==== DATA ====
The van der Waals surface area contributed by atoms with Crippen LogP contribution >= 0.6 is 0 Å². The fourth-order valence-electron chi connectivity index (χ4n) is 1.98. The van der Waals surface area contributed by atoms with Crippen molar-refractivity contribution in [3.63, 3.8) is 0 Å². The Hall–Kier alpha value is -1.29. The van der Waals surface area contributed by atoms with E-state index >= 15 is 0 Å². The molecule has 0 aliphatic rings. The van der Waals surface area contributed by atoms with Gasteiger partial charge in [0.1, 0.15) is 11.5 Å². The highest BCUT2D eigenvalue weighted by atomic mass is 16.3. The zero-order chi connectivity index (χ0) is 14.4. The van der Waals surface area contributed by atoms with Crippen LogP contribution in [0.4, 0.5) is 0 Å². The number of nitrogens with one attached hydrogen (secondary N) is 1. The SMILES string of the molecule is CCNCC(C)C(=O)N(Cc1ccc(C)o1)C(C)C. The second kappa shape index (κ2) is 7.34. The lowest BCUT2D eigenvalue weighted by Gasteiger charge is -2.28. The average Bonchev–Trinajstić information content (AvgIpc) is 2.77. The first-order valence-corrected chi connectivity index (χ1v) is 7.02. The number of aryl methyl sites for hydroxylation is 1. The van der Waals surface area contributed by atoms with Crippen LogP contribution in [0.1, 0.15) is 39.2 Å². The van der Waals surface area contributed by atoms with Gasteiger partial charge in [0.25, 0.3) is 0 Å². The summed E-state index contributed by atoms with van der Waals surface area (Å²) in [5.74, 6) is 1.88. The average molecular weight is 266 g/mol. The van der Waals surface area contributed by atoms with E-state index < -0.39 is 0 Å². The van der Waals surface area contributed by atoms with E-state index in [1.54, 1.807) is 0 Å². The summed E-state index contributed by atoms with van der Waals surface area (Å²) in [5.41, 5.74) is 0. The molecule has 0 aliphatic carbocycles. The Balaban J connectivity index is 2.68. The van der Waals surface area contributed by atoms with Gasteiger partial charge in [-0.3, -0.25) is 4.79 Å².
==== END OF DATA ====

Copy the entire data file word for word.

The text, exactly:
The van der Waals surface area contributed by atoms with Crippen LogP contribution >= 0.6 is 0 Å². The fourth-order valence-electron chi connectivity index (χ4n) is 1.98. The van der Waals surface area contributed by atoms with Crippen molar-refractivity contribution in [3.63, 3.8) is 0 Å². The Hall–Kier alpha value is -1.29. The van der Waals surface area contributed by atoms with E-state index >= 15 is 0 Å². The molecule has 0 aliphatic rings. The van der Waals surface area contributed by atoms with Gasteiger partial charge in [0.1, 0.15) is 11.5 Å². The highest BCUT2D eigenvalue weighted by atomic mass is 16.3. The zero-order chi connectivity index (χ0) is 14.4. The van der Waals surface area contributed by atoms with Crippen LogP contribution in [0.4, 0.5) is 0 Å². The number of nitrogens with one attached hydrogen (secondary N) is 1. The SMILES string of the molecule is CCNCC(C)C(=O)N(Cc1ccc(C)o1)C(C)C. The second kappa shape index (κ2) is 7.34. The lowest BCUT2D eigenvalue weighted by Gasteiger charge is -2.28. The average Bonchev–Trinajstić information content (AvgIpc) is 2.77. The first-order valence-corrected chi connectivity index (χ1v) is 7.02. The number of aryl methyl sites for hydroxylation is 1. The van der Waals surface area contributed by atoms with Crippen LogP contribution in [0.1, 0.15) is 39.2 Å². The van der Waals surface area contributed by atoms with Gasteiger partial charge in [0.25, 0.3) is 0 Å². The summed E-state index contributed by atoms with van der Waals surface area (Å²) in [5.74, 6) is 1.88. The average molecular weight is 266 g/mol. The van der Waals surface area contributed by atoms with E-state index < -0.39 is 0 Å². The van der Waals surface area contributed by atoms with E-state index in [1.54, 1.807) is 0 Å². The summed E-state index contributed by atoms with van der Waals surface area (Å²) in [5.41, 5.74) is 0. The molecule has 0 aliphatic carbocycles. The Balaban J connectivity index is 2.68. The van der Waals surface area contributed by atoms with Gasteiger partial charge in [-0.3, -0.25) is 4.79 Å².